Written by Rene Echevarria and Naren Shankar
Directed by Patrick Stewart
It was somewhat surprising that the second to last episode of Star Trek: The Next Generation focused not on a series regular, but on a character seen earlier in the series run who disappeared. The Bajoran Ro Laren was a unique Starfleet officer who had difficulty with authority but seemed to grow substantially under the guidance of Captain Picard.
Initially, she was to be the Bajoran on Star Trek: Deep Space Nine. I don’t know the particulars, but for some reason the role ended up going to Nana Visitor who portrays Major Kira on that series. Fans of Star Trek: The Next Generation were left to wonder what had become of Ro, until Preemptive Strike.
There are already problems starting to be seen along the demilitarized zone with Cardassia. The Enterprise is going to a conference about the problems when the Bajoran Ro Laren (portrayed by Michelle Forbes), now a lieutenant, beams on board. It’s a homecoming of sorts for the former crewmember which is interrupted by a Maquis attack on a Cardassian vessel led by Gul Evek (portrayed by Richard Poe).
Ro is asked to infiltrate the Maquis. Picard makes the point that a few years ago no one would have asked her to do it. She responds that the reason she is going on the mission is to validate his faith in her.
After staging an escape from pursuit by the Klingon Worf (portrayed by Michael Dorn) and the android Data (portrayed by Brent Spiner), Ro is brought into a hideout of the Maquis. They believe she is being hunted for murdering a Cardassian. After her story checks out, she is brought into to group. When they need medical supplies, she goes on a mission with another member of the group and manages to steal them from the Enterprise.
Ro develops an almost father/daughter relationship with one of the Maquis, Macias (portrayed by John Franklyn-Robbins). The lines start to blur for her as Captain Picard asks her to lead them into a trap.
The Maquis suspect the Cardassians are bringing biogenic weaponry into the demilitarized zone for their colonists, all the while trying to placate the Federation and claim innocence. When the group is attacked by Cardassians in disguised, Macias is killed and begs Ro to take his place in the fight. Where will her loyalties fall when push comes to shove?
This is a story really for fans of the show. Someone new to the series won’t understand who Ro is or her background. She came onto the show as a potential new cast member and just grated everyone in the regular crew the wrong way. She spoke her mind without issue, even when it differed from what was the norm for the Starfleet mindset.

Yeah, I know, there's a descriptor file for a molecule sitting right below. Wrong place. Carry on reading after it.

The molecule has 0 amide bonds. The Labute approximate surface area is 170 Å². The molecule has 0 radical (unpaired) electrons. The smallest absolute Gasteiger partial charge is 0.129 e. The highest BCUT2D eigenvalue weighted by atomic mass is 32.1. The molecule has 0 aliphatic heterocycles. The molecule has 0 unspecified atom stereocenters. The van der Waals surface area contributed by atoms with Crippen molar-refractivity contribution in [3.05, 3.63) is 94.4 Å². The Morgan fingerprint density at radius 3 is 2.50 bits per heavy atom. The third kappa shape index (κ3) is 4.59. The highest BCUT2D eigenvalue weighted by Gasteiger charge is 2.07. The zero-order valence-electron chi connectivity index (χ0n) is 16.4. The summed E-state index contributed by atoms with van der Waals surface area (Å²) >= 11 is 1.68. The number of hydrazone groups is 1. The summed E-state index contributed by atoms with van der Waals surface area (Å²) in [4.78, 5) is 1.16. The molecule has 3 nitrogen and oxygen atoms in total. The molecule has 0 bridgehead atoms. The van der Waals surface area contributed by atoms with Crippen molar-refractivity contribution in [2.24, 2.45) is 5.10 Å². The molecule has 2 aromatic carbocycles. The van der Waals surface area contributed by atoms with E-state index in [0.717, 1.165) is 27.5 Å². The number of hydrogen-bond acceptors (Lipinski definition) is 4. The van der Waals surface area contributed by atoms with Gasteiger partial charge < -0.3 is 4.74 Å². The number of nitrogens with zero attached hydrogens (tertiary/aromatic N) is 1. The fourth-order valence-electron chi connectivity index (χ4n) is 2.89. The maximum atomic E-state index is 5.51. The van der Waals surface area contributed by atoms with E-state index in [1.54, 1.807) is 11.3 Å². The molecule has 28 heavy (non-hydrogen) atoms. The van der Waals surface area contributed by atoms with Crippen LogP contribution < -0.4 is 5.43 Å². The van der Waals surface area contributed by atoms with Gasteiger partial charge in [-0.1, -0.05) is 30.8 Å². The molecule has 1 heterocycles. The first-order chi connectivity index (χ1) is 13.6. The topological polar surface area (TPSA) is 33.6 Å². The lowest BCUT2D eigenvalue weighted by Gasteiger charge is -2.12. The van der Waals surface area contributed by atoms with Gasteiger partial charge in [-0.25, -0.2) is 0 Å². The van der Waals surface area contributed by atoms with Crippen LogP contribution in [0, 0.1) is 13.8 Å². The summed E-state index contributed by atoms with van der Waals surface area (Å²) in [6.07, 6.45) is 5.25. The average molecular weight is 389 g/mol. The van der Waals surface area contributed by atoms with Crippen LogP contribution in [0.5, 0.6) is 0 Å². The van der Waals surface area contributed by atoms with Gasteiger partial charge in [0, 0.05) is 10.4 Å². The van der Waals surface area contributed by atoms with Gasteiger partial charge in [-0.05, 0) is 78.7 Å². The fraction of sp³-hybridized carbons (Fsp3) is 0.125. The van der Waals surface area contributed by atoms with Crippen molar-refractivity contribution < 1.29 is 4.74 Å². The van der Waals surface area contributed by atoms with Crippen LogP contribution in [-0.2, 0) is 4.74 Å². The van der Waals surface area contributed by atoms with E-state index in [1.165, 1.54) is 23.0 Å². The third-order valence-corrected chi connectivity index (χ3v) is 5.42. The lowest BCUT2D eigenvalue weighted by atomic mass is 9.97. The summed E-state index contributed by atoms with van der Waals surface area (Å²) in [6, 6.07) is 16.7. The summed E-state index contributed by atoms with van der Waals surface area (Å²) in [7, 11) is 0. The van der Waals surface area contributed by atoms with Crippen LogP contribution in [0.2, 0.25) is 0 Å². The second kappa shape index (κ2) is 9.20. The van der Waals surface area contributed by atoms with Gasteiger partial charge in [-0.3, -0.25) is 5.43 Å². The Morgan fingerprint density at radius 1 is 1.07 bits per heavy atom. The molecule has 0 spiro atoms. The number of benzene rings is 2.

What really makes the story believable is of Ro’s background, which is stated here. She grew up in the Bajoran camps under Cardassian rule and watched her father murdered by them. However, her assimilation into the group does seem a little fast. It’s needed due to the fact this is a stand-alone episode that will last less than an hour, so it’s just something that has to do with suspending disbelief.
The acting by Michelle Forbes is terrific That she could go back into this role after her absence so easily and have people accept her back in the role is a testament to her abilities. She’s acerbic and uncomfortable, even now. Forbes plays her as a thinker who sees more areas of gray in the universe rather than accepting what’s “right” or “wrong” based on orders.
Patrick Stewart directed the episode, something hard to do when he does have a decent role in it. He is not quite the father figure to Ro that we see Macias become, and that’s really the differentiating factor. Picard is a respected superior where there is a breaking down of barriers and warmer relationship between the two. It’s that sense of belonging more than anything that seems to sway Ro toward defying Starfleet and Stewart plays it perfectly, both as an actor and a director. He captures the subtle difference for Ro very well, even if the situation feels forced.
There’s not much in the way of special effect, but what’s there is well done. The battle scenes between the Maquis and Cardassians are good.
Preemptive Strike also helps to give background to stories which will be further explored in Star Trek: Deep Space Nine and Star Trek: Voyager. It’s just a shame that the Ro character was never seen again. It would have been nice to see her turn up in some of the Maquis episodes that took place. Overall, this is a positive episode if a little surprising that it’s the second to last one for the series.